In an industry where college coaches are free to move about as they please and leave a job to run toward the highest bidder, NCAA regulations have always given the coaches power to dictate the schools to which their players could transfer.
As of October 15th, that practice comes to an end.
Starting in October, student-athletes can transfer and receive a scholarship without asking their school for permission: https://t.co/TgTuSBcCnF— NCAA (@NCAA) June 13, 2018
The new rule will change the process for athletes looking to transfer to another school. Instead of informing their current school and requesting permission to contact potential transfer options, which had been the rule in the past, players will not have the opportunity to communicate with any school that they like.
This could have been applied to the Kentucky Wildcats’ with Reid Travis, who is a graduate transfer but will had to notify his school of his transfer and then get a release.
The new transfer procedure will require schools to enter a players name into a transfer database within two days of being informed of his or her desire to transfer. At that point, any school may access that database and begin recruiting the available athletes.
“This creates a safe place for student-athletes to have a conversation with their coaches and makes the whole process more transparent,” said Nicholas Clark, a recent graduate of and former football player at Coastal Carolina who represents the Division I Student-Athlete Advisory Committee on the Council. “This will clean the process up and give more influence and flexibility to the student-athlete.”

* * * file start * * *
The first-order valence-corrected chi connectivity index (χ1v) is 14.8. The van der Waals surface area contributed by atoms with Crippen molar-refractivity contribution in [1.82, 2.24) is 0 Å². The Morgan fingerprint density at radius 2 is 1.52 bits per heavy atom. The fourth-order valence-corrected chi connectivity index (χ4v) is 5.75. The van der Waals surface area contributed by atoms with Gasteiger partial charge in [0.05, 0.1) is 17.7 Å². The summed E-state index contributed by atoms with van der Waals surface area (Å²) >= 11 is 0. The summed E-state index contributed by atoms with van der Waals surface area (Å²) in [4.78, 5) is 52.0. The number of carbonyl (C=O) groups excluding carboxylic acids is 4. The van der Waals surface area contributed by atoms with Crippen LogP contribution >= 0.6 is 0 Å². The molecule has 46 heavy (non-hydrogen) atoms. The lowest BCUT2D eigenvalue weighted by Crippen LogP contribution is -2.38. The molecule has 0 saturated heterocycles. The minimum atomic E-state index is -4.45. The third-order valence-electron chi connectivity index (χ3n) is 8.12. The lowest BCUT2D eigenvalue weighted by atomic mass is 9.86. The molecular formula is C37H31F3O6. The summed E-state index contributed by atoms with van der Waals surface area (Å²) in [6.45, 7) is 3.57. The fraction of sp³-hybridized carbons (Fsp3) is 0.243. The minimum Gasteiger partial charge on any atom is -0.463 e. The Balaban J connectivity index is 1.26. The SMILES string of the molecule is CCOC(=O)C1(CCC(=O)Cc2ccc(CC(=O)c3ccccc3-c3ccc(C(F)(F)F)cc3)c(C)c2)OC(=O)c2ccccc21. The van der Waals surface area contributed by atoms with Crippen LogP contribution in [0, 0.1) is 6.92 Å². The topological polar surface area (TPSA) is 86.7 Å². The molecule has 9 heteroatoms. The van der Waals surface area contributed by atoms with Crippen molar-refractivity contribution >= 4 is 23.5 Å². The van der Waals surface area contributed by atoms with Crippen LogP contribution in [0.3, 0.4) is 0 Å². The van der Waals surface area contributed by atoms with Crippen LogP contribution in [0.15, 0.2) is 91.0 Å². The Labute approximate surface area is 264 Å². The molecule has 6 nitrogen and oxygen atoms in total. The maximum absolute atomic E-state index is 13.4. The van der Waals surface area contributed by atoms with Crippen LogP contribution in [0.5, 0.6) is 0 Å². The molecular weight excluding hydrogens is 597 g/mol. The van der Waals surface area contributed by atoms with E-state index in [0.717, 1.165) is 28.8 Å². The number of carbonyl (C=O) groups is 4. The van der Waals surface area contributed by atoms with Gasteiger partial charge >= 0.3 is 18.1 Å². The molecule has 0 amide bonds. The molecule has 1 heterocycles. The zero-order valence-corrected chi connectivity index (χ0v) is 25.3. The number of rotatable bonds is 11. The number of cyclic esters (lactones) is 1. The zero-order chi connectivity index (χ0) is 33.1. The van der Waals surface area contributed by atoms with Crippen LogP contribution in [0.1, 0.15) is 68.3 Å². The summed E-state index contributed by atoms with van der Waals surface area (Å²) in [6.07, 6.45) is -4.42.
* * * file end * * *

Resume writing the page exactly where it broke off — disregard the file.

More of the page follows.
This is strong step in simplifying the transfer process and focusing policy more on the athlete than the institutional members. Many believe this change is one of several that may be approved in coming years, each of which will make it easier to change schools and retain eligibility.
“The membership showed today that it supports this significant change in transfer rules,” said Justin Sell, chair of the Division I Transfer Working Group and athletics director at South Dakota State. “I’m proud of the effort the Transfer Working Group put forth to make this happen for student-athletes, coaches and schools.”
While this is a big deal, keep in mind that conferences have the ability to create rules that are more strict than the NCAA regulation and could further limit student transfer options. It will be interesting to see which conferences choose to impose stricter rules and how that impact recruiting.